Hoping and Coping With a Disability

We who have disabilities have certain limitations. We understand that and, with the passing of time, we accept them. But we also have abilities in addition to those limitations.

If you’ve followed this blog for any length of time, you know I’m manic-depressive. Or, to use the more common name for it, I have bi-polar disorder. People who are bi-polar are limited in different ways; limited in as many ways as there are people with the diagnosis, I imagine. And so it is with anyone who lives with chronic illness or a disability.

I believe that, although people with chronic illnesses and disabilities have limitations, most of us aren’t constantly “suffering.” What we’re doing is learning how to manage it; we’re living our lives and sometimes even thriving. Sure, we struggle sometimes.  But we also have hope. We manage to put one foot in front of the other (so to speak) and do the necessary things to have a relatively good life.

Stress exacerbates any chronic illness, so we must avoid situations we’ve discovered we can’t handle as easily as someone without a disability. The symptoms we often have because of stress could be mental or emotional. They could manifest as physical symptoms.

Please don’t expect us to make important decisions when we’re sick. If we’re experiencing a flare-up or an episode of the illness, we may in fact, need your patience as we make simple decisions to just get through the day.

If it seems we’re being irritable, you’re right. Some disabilities are noted for having an irritability aspect. For me, this is one of the first symptoms I display when I begin a manic phase–even before I begin the ‘hyper’ activity. I think I can speak for many when I say this is another aspect of having a disability we wouldn’t suffer if we didn’t have to. Most of us have a great attitude toward life. We don’t complain all the time and we’re generally nice people. But if we’re in pain or not able to think our way out of a paper bag, we can get grumpy. Hey, everyone gets grumpy occasionally; people with disabilities are no different.

Some of the ultimate limitations are being bed-ridden; inability to communicate our needs effectively; a temporary inability to handle being in public or with groups; not being able to work; and the necessity for some sort of support equipment (i.e., wheelchairs, oxygen, inhalers). However, many disabilities are what we refer to as “invisible.” Please don’t assume someone isn’t struggling just because they don’t need equipment.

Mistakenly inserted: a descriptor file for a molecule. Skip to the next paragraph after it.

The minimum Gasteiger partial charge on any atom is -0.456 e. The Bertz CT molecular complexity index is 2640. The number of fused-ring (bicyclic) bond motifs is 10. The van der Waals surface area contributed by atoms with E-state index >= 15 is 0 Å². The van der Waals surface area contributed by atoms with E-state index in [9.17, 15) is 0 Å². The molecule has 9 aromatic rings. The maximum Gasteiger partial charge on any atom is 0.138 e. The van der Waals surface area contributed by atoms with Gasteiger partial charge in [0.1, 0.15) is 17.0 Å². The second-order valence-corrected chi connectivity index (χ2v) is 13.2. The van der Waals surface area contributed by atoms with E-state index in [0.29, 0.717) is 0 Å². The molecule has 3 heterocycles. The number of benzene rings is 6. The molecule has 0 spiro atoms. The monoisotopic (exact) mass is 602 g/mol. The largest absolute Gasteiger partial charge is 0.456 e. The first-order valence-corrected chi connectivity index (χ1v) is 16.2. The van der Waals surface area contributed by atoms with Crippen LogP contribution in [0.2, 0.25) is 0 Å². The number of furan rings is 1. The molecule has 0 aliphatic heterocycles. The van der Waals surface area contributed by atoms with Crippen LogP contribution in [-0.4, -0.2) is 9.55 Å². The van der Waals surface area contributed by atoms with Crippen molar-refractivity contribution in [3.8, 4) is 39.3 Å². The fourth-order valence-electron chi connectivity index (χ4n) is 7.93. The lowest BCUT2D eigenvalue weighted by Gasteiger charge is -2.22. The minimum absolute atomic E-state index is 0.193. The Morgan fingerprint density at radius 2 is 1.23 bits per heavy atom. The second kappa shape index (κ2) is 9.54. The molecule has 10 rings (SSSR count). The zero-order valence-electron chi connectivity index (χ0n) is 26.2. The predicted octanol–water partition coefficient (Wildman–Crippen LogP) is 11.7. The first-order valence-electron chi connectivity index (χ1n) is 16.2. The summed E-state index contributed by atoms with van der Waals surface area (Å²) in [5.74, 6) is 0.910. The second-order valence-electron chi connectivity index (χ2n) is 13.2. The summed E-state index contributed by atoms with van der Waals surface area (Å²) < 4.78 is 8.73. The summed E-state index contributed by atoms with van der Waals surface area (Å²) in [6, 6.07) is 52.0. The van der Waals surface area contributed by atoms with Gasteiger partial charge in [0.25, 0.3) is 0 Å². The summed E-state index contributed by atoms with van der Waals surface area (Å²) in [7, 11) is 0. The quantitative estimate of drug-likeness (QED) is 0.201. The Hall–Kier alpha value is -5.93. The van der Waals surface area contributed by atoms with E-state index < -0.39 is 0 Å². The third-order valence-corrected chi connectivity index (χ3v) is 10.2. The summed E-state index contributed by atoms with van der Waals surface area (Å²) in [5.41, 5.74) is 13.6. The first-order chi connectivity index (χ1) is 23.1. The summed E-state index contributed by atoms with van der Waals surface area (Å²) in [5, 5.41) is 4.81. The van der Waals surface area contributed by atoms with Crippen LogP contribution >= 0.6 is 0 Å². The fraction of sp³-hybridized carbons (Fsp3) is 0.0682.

As far as our hope is concerned

For the most part, we rely on being educated about our specific disability. Knowledge is power and when we understand what’s going on in our bodies, we’re better equipped to respond to the symptoms. Then we go from being helpless to being able to manage, to a certain degree, what’s happening. We might not be able to rid ourselves of the physical (or mental) state, but we can usually control what we do. We can control our attitude toward our illness and the world around us.

Many of us practice some sort of faith. We rely on worship and prayer and are grateful when our friends and loved ones pray for us.

People with disabilities usually need to grieve their health. That process may be subtle and we may not even realize grieving is what we’re doing. Frankly, our irritability might be happening because we’re moving toward acceptance of our limitations. I mean, who wants to come out and say, “I simply can’t do some of the things I want to do”? But acceptance is one key to handling our problems.

I’ve learned that having a good day might mean leaving the house and moving my focus off myself.  I can get the proverbial shot in the arm by simply having a brief conversation with a neighbor or calling someone on the phone to chat. I write letters and notes to friends and family members. Engaging in hobbies or learning a new skill helps too.

People with disabilities have much to offer. We might not be able to work even part time jobs. But we can volunteer, we can engage in our communities as advocates for something we’re passionate about, and we can offer a compassionate ear to someone who’s struggling with an illness because we’ve been there ourselves.

Over the years, I’ve discovered what Helen Keller said is also true for me.

“I thank God for my handicaps for through them I have found myself, my work and my God.”

Seeing my illnesses as something I can learn about and learn from helps me to keep a positive outlook even during a flare-up. I know God is with me. Even during a psychic ‘crash,’ I know that when I pray, God hears me. I don’t look like I’ve got it together–and I don’t. But I trust that God is in control.

Today, I’m believing less in “self-help” and relying on “God-help.” Ironically, in my most vulnerable states, I realized God can make me strong. In our world many of us think we must declare our independence. We believe our dreams are a result of hard work and self-sufficiency. While there’s nothing wrong with hard work, I prefer to declare dependence. On God.

Having a disability doesn’t make me less human. It doesn’t mean my limitations define me. Having a disability doesn’t mean I can’t make contributions to society. I’m a person living my life with purpose because God has promised me that I can.

Author’s note: I don’t claim to know everything about every chronic illness. I know some illnesses make an individual totally unable to make decisions for themselves and caregivers are needed to help them navigate life. This post about the abilities and limitations of people with disabilities is not all-inclusive or meant to be medical advice. The comments herein are taken from observations of my friends’ conditions, conversations with those individuals, and my own experience with several chronic illnesses. For those interested in such things, many support groups exist addressing the needs of a variety of illnesses.

Why? Why? Why?

Guest Post by James N. Watkins

If you have children, nieces and nephews, or younger siblings, you know that a three-year-old’s favorite word is “why.”

“Johnny, hold my hand while we cross the street.”

“Why?”

“Because I don’t want you to run out in front of a car.”

“Why?”

“Because if a car hits you, you’ll be hurt or killed.”

“Why?”

“Because if it’s a contest between a thirty-five-pound boy and a three-ton SUV, the truck is going to win every time.”

“Why?”